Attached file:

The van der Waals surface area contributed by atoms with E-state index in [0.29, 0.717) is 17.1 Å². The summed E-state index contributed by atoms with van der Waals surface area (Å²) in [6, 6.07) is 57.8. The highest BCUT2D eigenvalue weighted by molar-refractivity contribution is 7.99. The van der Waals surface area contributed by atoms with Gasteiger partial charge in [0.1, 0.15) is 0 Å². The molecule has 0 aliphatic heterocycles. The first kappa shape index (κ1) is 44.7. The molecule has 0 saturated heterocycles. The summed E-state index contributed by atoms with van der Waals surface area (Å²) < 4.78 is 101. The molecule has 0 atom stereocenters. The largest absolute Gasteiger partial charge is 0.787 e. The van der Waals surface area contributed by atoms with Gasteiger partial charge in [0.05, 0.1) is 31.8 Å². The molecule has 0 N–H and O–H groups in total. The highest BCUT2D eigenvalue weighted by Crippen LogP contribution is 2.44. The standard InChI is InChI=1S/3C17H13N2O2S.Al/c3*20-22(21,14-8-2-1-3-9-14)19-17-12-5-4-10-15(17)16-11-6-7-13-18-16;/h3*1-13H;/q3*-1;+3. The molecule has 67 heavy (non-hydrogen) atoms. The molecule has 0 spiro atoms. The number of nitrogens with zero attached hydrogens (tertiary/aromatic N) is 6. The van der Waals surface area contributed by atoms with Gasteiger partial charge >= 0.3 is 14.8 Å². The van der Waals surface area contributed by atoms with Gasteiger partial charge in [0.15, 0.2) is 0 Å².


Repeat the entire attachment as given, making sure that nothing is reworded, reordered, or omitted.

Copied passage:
The van der Waals surface area contributed by atoms with E-state index in [0.29, 0.717) is 17.1 Å². The summed E-state index contributed by atoms with van der Waals surface area (Å²) in [6, 6.07) is 57.8. The highest BCUT2D eigenvalue weighted by molar-refractivity contribution is 7.99. The van der Waals surface area contributed by atoms with Gasteiger partial charge in [0.1, 0.15) is 0 Å². The molecule has 0 aliphatic heterocycles. The first kappa shape index (κ1) is 44.7. The molecule has 0 saturated heterocycles. The summed E-state index contributed by atoms with van der Waals surface area (Å²) < 4.78 is 101. The molecule has 0 atom stereocenters. The largest absolute Gasteiger partial charge is 0.787 e. The van der Waals surface area contributed by atoms with Gasteiger partial charge in [0.05, 0.1) is 31.8 Å². The molecule has 0 N–H and O–H groups in total. The highest BCUT2D eigenvalue weighted by Crippen LogP contribution is 2.44. The standard InChI is InChI=1S/3C17H13N2O2S.Al/c3*20-22(21,14-8-2-1-3-9-14)19-17-12-5-4-10-15(17)16-11-6-7-13-18-16;/h3*1-13H;/q3*-1;+3. The molecule has 67 heavy (non-hydrogen) atoms. The molecule has 0 spiro atoms. The number of nitrogens with zero attached hydrogens (tertiary/aromatic N) is 6. The van der Waals surface area contributed by atoms with Gasteiger partial charge >= 0.3 is 14.8 Å². The van der Waals surface area contributed by atoms with Gasteiger partial charge in [0.15, 0.2) is 0 Å².